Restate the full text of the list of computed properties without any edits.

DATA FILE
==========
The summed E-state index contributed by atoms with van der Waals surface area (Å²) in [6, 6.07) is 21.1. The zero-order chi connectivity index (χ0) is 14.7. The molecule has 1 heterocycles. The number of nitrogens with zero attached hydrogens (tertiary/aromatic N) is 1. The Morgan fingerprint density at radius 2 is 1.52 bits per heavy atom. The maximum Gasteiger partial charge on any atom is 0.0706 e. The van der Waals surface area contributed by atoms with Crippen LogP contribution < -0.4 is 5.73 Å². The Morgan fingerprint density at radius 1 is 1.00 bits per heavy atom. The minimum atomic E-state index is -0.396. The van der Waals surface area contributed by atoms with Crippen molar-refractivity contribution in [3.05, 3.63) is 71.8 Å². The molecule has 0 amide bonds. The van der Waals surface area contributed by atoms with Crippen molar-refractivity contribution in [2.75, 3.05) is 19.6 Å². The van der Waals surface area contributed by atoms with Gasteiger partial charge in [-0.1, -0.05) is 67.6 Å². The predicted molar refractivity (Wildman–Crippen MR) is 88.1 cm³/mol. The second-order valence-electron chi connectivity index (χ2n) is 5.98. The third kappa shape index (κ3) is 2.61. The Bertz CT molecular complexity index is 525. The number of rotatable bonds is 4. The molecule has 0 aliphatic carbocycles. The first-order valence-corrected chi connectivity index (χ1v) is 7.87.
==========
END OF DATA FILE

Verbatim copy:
The summed E-state index contributed by atoms with van der Waals surface area (Å²) in [6, 6.07) is 21.1. The zero-order chi connectivity index (χ0) is 14.7. The molecule has 1 heterocycles. The number of nitrogens with zero attached hydrogens (tertiary/aromatic N) is 1. The Morgan fingerprint density at radius 2 is 1.52 bits per heavy atom. The maximum Gasteiger partial charge on any atom is 0.0706 e. The van der Waals surface area contributed by atoms with Crippen LogP contribution < -0.4 is 5.73 Å². The Morgan fingerprint density at radius 1 is 1.00 bits per heavy atom. The minimum atomic E-state index is -0.396. The van der Waals surface area contributed by atoms with Crippen molar-refractivity contribution in [3.05, 3.63) is 71.8 Å². The molecule has 0 amide bonds. The van der Waals surface area contributed by atoms with Crippen molar-refractivity contribution in [2.75, 3.05) is 19.6 Å². The van der Waals surface area contributed by atoms with Gasteiger partial charge in [-0.1, -0.05) is 67.6 Å². The predicted molar refractivity (Wildman–Crippen MR) is 88.1 cm³/mol. The second-order valence-electron chi connectivity index (χ2n) is 5.98. The third kappa shape index (κ3) is 2.61. The Bertz CT molecular complexity index is 525. The number of rotatable bonds is 4. The molecule has 0 aliphatic carbocycles. The first-order valence-corrected chi connectivity index (χ1v) is 7.87.